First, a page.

Dr Nicki Jackson is the executive director of Alcohol Healthwatch.
“My role is to inform strong action on alcohol in our country, through looking at what evidence will work to reduce harm. I love being able to have a voice for those who are affected by alcohol. Every day is different and there’s a huge workload because we’ve got a real problem with alcohol in this country.
The best thing about my role is that I get to wear so many different hats. It’s such a challenge to instill a public health perspective when I’m working with the police, local government, community groups, the education sector or psychologists. It’s a huge privilege to do this job.
I trained as a nutritionist at Otago University in the 1990s, then I did a Masters in Health Science. Since then my career has been immersed in evidence. I spent three years training public health practitioners and policymakers on how to integrate evidence into practice. Then I did three years at AUT, leading the health promotion degree, followed by three years managing the alcohol and tobacco services at Auckland Regional Public Health. That’s where I fell in love with alcohol, so to speak. It was incredible to be in a job where I could work with policy makers, communities and health services, and get to try to change the environment for the next generation.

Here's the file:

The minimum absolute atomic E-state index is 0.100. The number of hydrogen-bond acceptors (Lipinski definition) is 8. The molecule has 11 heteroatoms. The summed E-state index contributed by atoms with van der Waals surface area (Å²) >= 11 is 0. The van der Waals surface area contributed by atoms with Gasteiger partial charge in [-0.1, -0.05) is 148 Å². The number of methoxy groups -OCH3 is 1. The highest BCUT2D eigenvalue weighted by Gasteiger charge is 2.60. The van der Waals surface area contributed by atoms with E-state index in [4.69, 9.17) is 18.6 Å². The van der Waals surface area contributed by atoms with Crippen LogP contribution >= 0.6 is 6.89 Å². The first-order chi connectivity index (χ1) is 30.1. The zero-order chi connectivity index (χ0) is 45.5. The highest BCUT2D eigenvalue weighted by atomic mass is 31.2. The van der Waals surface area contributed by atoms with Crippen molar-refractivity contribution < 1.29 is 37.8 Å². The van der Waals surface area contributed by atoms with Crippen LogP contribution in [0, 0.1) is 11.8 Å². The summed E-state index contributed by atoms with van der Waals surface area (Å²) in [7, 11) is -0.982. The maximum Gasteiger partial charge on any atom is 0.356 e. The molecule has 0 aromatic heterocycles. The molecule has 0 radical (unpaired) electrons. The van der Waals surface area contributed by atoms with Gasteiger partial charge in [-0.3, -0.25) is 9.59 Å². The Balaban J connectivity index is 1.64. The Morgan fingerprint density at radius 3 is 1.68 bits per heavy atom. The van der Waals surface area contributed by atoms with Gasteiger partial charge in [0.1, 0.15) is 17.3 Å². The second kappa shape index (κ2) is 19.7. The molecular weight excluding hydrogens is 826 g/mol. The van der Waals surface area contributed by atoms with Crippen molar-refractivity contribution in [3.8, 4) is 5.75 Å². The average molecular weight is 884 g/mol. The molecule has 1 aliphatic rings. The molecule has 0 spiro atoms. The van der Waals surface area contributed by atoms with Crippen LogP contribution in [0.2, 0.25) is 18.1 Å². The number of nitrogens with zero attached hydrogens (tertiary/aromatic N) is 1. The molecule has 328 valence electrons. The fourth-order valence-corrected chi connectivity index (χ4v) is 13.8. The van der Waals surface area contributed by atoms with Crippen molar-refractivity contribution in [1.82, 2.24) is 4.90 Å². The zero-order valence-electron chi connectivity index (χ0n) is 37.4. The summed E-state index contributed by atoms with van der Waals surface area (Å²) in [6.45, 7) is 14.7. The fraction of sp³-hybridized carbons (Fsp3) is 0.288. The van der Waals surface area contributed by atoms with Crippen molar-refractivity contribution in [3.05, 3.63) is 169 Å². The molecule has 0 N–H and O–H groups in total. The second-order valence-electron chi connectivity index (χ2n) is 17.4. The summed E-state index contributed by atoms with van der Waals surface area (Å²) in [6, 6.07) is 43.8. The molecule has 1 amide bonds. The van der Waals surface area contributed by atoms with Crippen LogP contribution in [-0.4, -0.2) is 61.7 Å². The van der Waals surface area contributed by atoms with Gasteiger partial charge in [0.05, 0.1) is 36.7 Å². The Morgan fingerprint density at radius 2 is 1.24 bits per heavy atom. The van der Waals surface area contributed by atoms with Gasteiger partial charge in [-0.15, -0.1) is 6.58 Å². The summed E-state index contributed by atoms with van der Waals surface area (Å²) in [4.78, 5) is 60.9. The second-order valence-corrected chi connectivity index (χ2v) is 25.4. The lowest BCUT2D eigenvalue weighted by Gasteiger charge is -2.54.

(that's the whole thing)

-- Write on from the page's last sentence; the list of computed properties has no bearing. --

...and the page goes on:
After three years in that role I left to do my PhD in adolescent drinking. Nine months into it I had twins. I was told by many people that I wouldn’t come back, but I not only did that but I submitted on time and won best PhD thesis. Don’t listen to people when they say ‘you won’t be back’ after having a baby! That PhD for me, was a different level of study or knowledge. There hasn’t been a single day in which I haven’t used it in my current role.
Public health is about values. There’s one piece of advice I think every health promotion public health student or emerging practitioner should know and that’s to know what your purpose is. Once you’ve worked out what your purpose is, write it down, spend some quality time thinking about it. My purpose, for example, is ‘to turn acorns into great oak trees’. That purpose guides every decision I make in my life. I will only seek opportunities where I’ve got ability to build capacity, so others can carry on with the work after I’ve gone.
Knowing what your purpose is makes every decision that much clearer. Once you can find jobs that are aligned with your values, life becomes very rewarding. I think it also helps with relationships – people see you for being genuine and knowing your values and where you come from. The skills you need in public health; to be able to work with communities, be able to look at evidence, they can be gained on the job. Knowing your values and your purpose will last you a lifetime.”